In numerous parables, Jesus talks about a separation of the good and the wicked, righteous and unrighteous. Those who are deemed to be outside right relationship with God are "thrown into the outer darkness, where there will be weeping and gnashing of teeth," while those who have found favor with God will be invited into the kingdom banquet. These references are all over the map in terms of how a person is to avoid one fate or pursue the other. They are full of agrarian metaphors that are difficult for modern readers to interpret and understand. Truthfully, the people who heard them first-hand were mostly baffled. The disciples had to ask Jesus several times to explain himself. What all of this adds up to is that these parables of sorting the wheat from the chaff may not be the best places to look for our truth about life after death. Many scholars today feel that Jesus was using these parables to teach about life in the here and now rather than life after death, calling his followers to live in a particular way, not for their eternal salvation but for the good of God's kingdom on earth.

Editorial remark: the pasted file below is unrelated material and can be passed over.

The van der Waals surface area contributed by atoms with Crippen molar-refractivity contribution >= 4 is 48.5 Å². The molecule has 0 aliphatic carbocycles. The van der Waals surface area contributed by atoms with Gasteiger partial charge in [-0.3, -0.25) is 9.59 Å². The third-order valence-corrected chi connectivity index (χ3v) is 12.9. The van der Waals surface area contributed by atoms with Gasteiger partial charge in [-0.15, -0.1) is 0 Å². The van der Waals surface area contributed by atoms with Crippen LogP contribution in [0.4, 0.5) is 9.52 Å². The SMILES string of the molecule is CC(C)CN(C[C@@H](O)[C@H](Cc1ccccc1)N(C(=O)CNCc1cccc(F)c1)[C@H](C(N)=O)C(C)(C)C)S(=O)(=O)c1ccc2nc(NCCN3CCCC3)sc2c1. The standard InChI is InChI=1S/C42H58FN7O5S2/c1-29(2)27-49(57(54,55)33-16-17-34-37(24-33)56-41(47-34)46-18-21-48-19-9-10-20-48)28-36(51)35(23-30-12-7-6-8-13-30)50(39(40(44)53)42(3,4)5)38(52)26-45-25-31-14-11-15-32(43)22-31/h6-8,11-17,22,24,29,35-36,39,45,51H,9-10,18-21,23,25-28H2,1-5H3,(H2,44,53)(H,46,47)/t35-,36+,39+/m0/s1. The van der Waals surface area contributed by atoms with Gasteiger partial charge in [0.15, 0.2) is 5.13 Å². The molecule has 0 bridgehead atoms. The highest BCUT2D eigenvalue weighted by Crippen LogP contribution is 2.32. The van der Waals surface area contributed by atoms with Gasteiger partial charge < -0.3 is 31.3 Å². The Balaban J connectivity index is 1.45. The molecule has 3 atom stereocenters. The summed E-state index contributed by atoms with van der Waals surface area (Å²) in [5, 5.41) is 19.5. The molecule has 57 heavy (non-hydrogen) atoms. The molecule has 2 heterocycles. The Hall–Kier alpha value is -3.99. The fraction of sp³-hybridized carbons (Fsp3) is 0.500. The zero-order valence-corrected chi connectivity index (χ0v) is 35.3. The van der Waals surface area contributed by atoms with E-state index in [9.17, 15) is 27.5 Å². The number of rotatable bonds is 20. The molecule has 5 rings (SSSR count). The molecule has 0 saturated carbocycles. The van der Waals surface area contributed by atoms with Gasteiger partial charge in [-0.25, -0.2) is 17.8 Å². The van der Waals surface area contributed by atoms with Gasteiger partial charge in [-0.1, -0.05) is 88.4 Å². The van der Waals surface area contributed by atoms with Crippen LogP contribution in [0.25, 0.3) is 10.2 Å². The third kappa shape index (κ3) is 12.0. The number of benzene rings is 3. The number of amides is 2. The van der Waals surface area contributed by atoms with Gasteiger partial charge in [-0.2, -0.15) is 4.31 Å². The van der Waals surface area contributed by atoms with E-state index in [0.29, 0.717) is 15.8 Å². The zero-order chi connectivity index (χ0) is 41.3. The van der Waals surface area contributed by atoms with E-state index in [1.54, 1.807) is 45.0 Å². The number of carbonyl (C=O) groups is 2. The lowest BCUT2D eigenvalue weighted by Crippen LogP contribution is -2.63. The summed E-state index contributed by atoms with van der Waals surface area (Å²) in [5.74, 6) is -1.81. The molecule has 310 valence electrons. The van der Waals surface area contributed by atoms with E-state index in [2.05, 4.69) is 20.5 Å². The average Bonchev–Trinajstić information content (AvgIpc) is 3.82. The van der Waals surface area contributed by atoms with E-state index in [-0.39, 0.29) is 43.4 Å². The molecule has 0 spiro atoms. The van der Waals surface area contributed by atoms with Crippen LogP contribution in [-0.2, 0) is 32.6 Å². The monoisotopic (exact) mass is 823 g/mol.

So where do we turn in scripture to shed light on the darkness of the afterlife?
Being a pastor, I plan more funerals than the average citizen, and as I've done so, I've begun to consider my own "TGB" file - scriptures, songs, and liturgies that express my own beliefs and hopes about The Great Beyond. Among the scriptures I find most helpful are John 14, where Jesus promises that where he is going, we may be also, and he goes to prepare a place for us and will bring us to him. I find this to be about as concrete a promise as we can get in scripture, and it comforts me. Another favorite is the end of Romans 8, where Paul assures us that nothing, not even death, can separate us from the love of God in Jesus Christ.
At the next Untapped Questions, I hope we can discuss your own "TGB" files and what might be in them. Dr. Ernest Krug will be on hand to share insights from the medical and theological communities about the end of life and what comes after. I hope you'll join us.